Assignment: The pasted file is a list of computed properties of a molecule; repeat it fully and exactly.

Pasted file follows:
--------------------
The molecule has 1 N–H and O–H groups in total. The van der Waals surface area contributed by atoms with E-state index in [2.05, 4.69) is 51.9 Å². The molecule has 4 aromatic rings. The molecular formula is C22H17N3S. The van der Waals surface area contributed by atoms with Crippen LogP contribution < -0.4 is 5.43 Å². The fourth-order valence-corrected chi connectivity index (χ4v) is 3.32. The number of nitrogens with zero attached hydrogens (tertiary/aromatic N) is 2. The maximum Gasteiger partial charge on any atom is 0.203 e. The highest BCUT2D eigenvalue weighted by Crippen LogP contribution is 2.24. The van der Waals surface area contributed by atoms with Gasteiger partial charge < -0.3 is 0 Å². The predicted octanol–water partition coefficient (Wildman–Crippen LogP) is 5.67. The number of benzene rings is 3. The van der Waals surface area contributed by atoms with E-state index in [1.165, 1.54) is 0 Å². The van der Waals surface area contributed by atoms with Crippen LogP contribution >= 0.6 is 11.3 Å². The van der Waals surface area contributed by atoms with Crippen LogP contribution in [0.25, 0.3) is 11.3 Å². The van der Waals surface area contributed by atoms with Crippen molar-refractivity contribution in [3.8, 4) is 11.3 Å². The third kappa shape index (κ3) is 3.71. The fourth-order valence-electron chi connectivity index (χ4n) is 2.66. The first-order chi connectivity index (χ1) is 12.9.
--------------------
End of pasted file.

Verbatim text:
The molecule has 1 N–H and O–H groups in total. The van der Waals surface area contributed by atoms with E-state index in [2.05, 4.69) is 51.9 Å². The molecule has 4 aromatic rings. The molecular formula is C22H17N3S. The van der Waals surface area contributed by atoms with Crippen LogP contribution < -0.4 is 5.43 Å². The fourth-order valence-corrected chi connectivity index (χ4v) is 3.32. The number of nitrogens with zero attached hydrogens (tertiary/aromatic N) is 2. The maximum Gasteiger partial charge on any atom is 0.203 e. The highest BCUT2D eigenvalue weighted by Crippen LogP contribution is 2.24. The van der Waals surface area contributed by atoms with Gasteiger partial charge < -0.3 is 0 Å². The predicted octanol–water partition coefficient (Wildman–Crippen LogP) is 5.67. The number of benzene rings is 3. The van der Waals surface area contributed by atoms with E-state index in [1.165, 1.54) is 0 Å². The van der Waals surface area contributed by atoms with Crippen LogP contribution >= 0.6 is 11.3 Å². The van der Waals surface area contributed by atoms with Crippen LogP contribution in [0.25, 0.3) is 11.3 Å². The van der Waals surface area contributed by atoms with Crippen molar-refractivity contribution in [3.8, 4) is 11.3 Å². The third kappa shape index (κ3) is 3.71. The fourth-order valence-electron chi connectivity index (χ4n) is 2.66. The first-order chi connectivity index (χ1) is 12.9.